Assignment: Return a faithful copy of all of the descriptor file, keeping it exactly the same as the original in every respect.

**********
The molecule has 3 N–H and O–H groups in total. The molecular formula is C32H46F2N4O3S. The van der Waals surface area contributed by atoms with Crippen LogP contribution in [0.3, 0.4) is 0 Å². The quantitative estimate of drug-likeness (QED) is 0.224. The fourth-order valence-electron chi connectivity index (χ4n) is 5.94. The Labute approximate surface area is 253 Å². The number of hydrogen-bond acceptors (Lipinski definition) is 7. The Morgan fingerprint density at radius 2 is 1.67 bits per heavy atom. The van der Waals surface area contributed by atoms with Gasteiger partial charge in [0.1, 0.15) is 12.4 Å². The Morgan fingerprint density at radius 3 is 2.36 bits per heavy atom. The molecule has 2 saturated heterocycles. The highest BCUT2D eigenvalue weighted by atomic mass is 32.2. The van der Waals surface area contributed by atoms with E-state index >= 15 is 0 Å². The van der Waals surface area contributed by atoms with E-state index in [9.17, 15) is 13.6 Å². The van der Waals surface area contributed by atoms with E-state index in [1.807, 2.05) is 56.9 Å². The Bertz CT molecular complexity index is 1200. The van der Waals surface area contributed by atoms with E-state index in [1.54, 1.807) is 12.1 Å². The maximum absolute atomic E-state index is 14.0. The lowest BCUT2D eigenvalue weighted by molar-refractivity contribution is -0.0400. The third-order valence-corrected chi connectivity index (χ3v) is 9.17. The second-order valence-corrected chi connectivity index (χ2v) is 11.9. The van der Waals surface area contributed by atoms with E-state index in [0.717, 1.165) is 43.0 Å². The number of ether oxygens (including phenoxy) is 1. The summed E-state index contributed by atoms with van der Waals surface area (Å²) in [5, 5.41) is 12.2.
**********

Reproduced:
The molecule has 3 N–H and O–H groups in total. The molecular formula is C32H46F2N4O3S. The van der Waals surface area contributed by atoms with Crippen LogP contribution in [0.3, 0.4) is 0 Å². The quantitative estimate of drug-likeness (QED) is 0.224. The fourth-order valence-electron chi connectivity index (χ4n) is 5.94. The Labute approximate surface area is 253 Å². The number of hydrogen-bond acceptors (Lipinski definition) is 7. The Morgan fingerprint density at radius 2 is 1.67 bits per heavy atom. The van der Waals surface area contributed by atoms with Gasteiger partial charge in [0.1, 0.15) is 12.4 Å². The Morgan fingerprint density at radius 3 is 2.36 bits per heavy atom. The molecule has 2 saturated heterocycles. The highest BCUT2D eigenvalue weighted by atomic mass is 32.2. The van der Waals surface area contributed by atoms with E-state index >= 15 is 0 Å². The van der Waals surface area contributed by atoms with E-state index in [9.17, 15) is 13.6 Å². The van der Waals surface area contributed by atoms with E-state index in [1.807, 2.05) is 56.9 Å². The Bertz CT molecular complexity index is 1200. The van der Waals surface area contributed by atoms with E-state index in [1.54, 1.807) is 12.1 Å². The maximum absolute atomic E-state index is 14.0. The lowest BCUT2D eigenvalue weighted by molar-refractivity contribution is -0.0400. The third-order valence-corrected chi connectivity index (χ3v) is 9.17. The second-order valence-corrected chi connectivity index (χ2v) is 11.9. The van der Waals surface area contributed by atoms with E-state index in [0.717, 1.165) is 43.0 Å². The number of ether oxygens (including phenoxy) is 1. The summed E-state index contributed by atoms with van der Waals surface area (Å²) in [5, 5.41) is 12.2.